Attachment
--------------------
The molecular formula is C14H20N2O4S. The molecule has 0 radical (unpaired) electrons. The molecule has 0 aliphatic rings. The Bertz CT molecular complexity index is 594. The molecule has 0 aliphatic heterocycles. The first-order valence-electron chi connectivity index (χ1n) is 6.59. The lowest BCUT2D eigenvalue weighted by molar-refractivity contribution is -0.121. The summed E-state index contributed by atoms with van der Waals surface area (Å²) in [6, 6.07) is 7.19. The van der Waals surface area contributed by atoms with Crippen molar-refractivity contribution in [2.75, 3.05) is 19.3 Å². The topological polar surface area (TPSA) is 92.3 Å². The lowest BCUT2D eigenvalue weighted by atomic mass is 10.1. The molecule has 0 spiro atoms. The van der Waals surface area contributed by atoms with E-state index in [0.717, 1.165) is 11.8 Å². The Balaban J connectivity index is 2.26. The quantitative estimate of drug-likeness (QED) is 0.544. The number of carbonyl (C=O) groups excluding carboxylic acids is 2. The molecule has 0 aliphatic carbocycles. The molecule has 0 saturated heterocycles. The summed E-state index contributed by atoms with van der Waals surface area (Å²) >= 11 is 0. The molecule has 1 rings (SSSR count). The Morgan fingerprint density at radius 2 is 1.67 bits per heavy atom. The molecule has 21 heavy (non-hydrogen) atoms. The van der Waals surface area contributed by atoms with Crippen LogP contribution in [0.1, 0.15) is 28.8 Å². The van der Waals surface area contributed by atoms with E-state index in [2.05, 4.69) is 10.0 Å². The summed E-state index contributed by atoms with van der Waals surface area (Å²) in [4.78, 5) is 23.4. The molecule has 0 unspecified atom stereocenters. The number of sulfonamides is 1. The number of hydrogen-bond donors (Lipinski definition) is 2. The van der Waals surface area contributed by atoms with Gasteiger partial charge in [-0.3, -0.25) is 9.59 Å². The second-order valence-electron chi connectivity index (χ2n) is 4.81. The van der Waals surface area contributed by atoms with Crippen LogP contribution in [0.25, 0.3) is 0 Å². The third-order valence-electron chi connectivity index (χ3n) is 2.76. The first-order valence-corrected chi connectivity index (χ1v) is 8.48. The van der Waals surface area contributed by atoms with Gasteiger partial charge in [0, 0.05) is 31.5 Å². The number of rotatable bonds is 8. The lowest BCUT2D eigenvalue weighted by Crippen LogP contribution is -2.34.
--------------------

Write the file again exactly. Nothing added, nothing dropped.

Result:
The molecular formula is C14H20N2O4S. The molecule has 0 radical (unpaired) electrons. The molecule has 0 aliphatic rings. The Bertz CT molecular complexity index is 594. The molecule has 0 aliphatic heterocycles. The first-order valence-electron chi connectivity index (χ1n) is 6.59. The lowest BCUT2D eigenvalue weighted by molar-refractivity contribution is -0.121. The summed E-state index contributed by atoms with van der Waals surface area (Å²) in [6, 6.07) is 7.19. The van der Waals surface area contributed by atoms with Crippen molar-refractivity contribution in [2.75, 3.05) is 19.3 Å². The topological polar surface area (TPSA) is 92.3 Å². The lowest BCUT2D eigenvalue weighted by atomic mass is 10.1. The molecule has 0 spiro atoms. The van der Waals surface area contributed by atoms with E-state index in [0.717, 1.165) is 11.8 Å². The Balaban J connectivity index is 2.26. The quantitative estimate of drug-likeness (QED) is 0.544. The number of carbonyl (C=O) groups excluding carboxylic acids is 2. The molecule has 0 aliphatic carbocycles. The molecule has 0 saturated heterocycles. The summed E-state index contributed by atoms with van der Waals surface area (Å²) >= 11 is 0. The molecule has 1 rings (SSSR count). The Morgan fingerprint density at radius 2 is 1.67 bits per heavy atom. The molecule has 21 heavy (non-hydrogen) atoms. The van der Waals surface area contributed by atoms with Crippen LogP contribution in [0.1, 0.15) is 28.8 Å². The van der Waals surface area contributed by atoms with E-state index in [2.05, 4.69) is 10.0 Å². The summed E-state index contributed by atoms with van der Waals surface area (Å²) in [4.78, 5) is 23.4. The molecule has 0 unspecified atom stereocenters. The number of sulfonamides is 1. The number of hydrogen-bond donors (Lipinski definition) is 2. The van der Waals surface area contributed by atoms with Gasteiger partial charge in [-0.3, -0.25) is 9.59 Å². The second-order valence-electron chi connectivity index (χ2n) is 4.81. The van der Waals surface area contributed by atoms with Crippen LogP contribution in [0.25, 0.3) is 0 Å². The third-order valence-electron chi connectivity index (χ3n) is 2.76. The first-order valence-corrected chi connectivity index (χ1v) is 8.48. The van der Waals surface area contributed by atoms with Gasteiger partial charge in [0, 0.05) is 31.5 Å². The number of rotatable bonds is 8. The lowest BCUT2D eigenvalue weighted by Crippen LogP contribution is -2.34.